Tuesday, April 15, 2014


Sometimes the need for a new filter is obvious.
Soon after buying a 2004 Lincoln LS, it became apparent there's a bit of a difference between many Lincoln owners and owners of, say, a Pontiac Fiero or a Ford Ranger. Many Fiero owners, for example, don't think twice about pulling the engine out of their vehicle. As a result, there's tutorials all over the internet that explain how to do so.

But when working on the Lincoln, an internet search for something as simple as changing the light bulbs under the side mirrors yields biblical stories where a bunch of old testament guys rip their shirts off and run screaming to the dealership like it's the temple of all knowledge and truth. Forum help is relatively non-existent, and for good reason—if you're that ignorant of how your vehicle works, it's a good idea to keep your mouth shut. Or, in this case, your hands off of your keyboard.

Monday, April 14, 2014


As far as material things go, I don't have a lot of what many would consider to be nice things. And I don't mean that in a self-depreciating way: my cars are old and my house is older, but I enjoy the things I have. So while no one is going to mistake a Fiero for a Ferrari, that's not the point. It's a fun car, despite being classic junk, and I enjoy it.

But when people driving Expeditions run stop signs, that has a way of rearranging things. While I've accepted that there's no point in trying to convince most people of how safe a Fiero actually is (they're built like butcher blocks, but everyone and their mother has a story about their brother whose sister's dad's cousin was killed because he rolled a Fiero while backing it out of the driveway), Jodi and I are fine. Despite seeing the Expedition's headlight in the vertical center of the passenger side window. So there's that.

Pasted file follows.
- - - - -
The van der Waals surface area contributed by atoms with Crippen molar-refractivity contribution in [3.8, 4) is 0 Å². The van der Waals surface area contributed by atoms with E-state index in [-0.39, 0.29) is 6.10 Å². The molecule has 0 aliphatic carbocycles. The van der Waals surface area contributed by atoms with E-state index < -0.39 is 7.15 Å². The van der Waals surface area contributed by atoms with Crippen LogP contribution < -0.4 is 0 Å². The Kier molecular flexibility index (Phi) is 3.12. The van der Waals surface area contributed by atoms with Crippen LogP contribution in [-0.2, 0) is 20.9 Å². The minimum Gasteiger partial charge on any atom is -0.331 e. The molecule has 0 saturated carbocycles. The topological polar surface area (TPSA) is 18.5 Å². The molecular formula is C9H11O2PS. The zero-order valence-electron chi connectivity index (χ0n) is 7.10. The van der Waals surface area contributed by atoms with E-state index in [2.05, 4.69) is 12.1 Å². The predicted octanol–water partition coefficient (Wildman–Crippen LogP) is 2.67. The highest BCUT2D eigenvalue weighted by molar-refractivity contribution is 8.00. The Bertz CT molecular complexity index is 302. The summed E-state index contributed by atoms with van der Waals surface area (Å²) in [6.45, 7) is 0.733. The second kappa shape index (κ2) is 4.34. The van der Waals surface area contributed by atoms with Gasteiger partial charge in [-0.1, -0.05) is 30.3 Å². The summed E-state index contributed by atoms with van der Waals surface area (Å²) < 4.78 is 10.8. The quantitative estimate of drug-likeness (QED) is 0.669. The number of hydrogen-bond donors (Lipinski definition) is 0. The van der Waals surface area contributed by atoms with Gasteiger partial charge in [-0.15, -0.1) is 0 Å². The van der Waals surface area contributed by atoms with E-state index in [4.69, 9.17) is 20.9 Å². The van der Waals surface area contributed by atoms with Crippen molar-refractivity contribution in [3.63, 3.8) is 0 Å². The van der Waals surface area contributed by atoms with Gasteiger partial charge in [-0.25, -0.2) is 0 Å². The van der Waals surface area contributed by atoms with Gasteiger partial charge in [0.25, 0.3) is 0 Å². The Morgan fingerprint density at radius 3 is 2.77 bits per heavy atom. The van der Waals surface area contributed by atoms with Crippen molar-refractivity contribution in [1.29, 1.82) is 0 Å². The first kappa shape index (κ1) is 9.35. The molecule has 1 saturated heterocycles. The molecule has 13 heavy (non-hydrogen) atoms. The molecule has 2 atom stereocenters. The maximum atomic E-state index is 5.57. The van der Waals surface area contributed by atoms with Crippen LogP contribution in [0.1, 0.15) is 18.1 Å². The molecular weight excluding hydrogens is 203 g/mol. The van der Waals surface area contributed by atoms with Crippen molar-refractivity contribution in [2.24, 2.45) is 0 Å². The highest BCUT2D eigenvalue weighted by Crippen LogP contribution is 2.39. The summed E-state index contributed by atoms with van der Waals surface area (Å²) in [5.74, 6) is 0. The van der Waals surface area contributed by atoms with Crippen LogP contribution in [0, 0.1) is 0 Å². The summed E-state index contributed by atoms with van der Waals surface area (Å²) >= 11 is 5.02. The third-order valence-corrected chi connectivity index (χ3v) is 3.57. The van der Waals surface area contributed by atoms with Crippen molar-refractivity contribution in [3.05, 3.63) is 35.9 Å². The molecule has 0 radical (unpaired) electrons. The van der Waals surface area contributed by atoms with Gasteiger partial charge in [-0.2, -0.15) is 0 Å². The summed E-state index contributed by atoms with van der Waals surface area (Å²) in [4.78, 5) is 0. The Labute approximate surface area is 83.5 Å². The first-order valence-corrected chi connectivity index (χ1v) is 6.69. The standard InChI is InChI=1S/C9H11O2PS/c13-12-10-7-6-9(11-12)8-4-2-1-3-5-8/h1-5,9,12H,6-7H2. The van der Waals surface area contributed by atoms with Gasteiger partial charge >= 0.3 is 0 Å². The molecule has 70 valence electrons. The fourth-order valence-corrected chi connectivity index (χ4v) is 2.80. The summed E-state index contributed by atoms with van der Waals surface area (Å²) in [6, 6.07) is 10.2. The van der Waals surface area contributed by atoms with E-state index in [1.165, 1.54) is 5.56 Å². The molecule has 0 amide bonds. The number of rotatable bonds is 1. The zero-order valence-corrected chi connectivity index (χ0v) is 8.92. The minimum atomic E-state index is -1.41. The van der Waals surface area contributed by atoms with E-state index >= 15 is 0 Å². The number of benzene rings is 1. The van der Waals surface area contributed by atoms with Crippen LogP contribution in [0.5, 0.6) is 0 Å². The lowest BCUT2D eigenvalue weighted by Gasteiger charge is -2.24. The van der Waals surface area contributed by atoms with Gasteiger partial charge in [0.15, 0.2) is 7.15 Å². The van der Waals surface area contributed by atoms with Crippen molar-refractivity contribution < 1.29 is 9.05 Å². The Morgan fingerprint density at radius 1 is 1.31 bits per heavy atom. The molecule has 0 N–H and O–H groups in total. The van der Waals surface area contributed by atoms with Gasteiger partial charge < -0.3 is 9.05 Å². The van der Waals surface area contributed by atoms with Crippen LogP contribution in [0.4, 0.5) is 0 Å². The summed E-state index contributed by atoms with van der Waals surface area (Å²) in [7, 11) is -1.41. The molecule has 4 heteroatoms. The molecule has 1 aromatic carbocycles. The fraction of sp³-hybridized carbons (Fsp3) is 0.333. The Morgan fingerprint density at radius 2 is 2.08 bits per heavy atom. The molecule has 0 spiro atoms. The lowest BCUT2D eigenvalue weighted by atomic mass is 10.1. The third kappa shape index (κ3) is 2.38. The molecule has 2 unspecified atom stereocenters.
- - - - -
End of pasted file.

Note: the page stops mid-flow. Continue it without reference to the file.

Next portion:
The Fiero, on the other hand, isn't fine.

Thursday, April 10, 2014


From the video below: Who has the AR's and the body armor? I think we know the answer to that question. In any case, this is happens when people without tasers stand up to people with tasers.

Is this what Waco would have looked like with protesters? (Note: the video is not work friendly.)

Cliven Bundy is a rancher in Clark County, Nevada. The shortest version of how we got here is that Bundy has allowed his cows to graze on land that the federal Bureau of Land Management (the agency/bureau that the people in the video refer to as "BLM") deemed to be restricted for the sake of reviving the population of an endangered animal (some kind of desert tortoise). Bundy claims—and no one is disputing—that Bundy and his family have been allowing their cattle to graze on the land since well before the restrictions were put in place. As such, both Bundy and the Bureau of Land Management are claiming that Bundy owes "fees" for his use of the land*—Bundy acknowledges owing $300,000, whereas and the Bureau of Land Management indicates that he owes upwards of one million dollars.

Bundy does not appear to have any intention of paying the fees.

Monday, April 7, 2014


What constitutes a "large amount of ammo?" If you own a gun, then you should possess ammunition. What one person considers to be "not enough" could easily be considered a "large amount" by someone else. I want numbers here—don't be vague, news voice. I demand to be impressed!


Any state, any entity, any ideology that fails to recognize the worth, dignity, the rights of man—that state is obsolete.
The state had the power to kill. Romney Wordsworth had no power whatsoever, yet he was able to bring the state to its knees with nothing more than an invitation and a locked door.

The power of the state itself was what allowed Romney Wordsworth's invitation and locked door to have such an effect. The state's power was a power which required a show in order to maintain and expand—the state had to show up in order to prove that it wasn't afraid of anything. The state had to show up in order to allow Romney Wordsworth to beg for his life, which the state expected he would. The state had to show that it had the power to deal with anyone who didn't fit its formula
The state thought it had all of the power. Romney Wordsworth knew that the state's claims of power were hollow, so he turned the state's power on itself and revealed it for what it was: just a show, albeit a show with deadly consequences.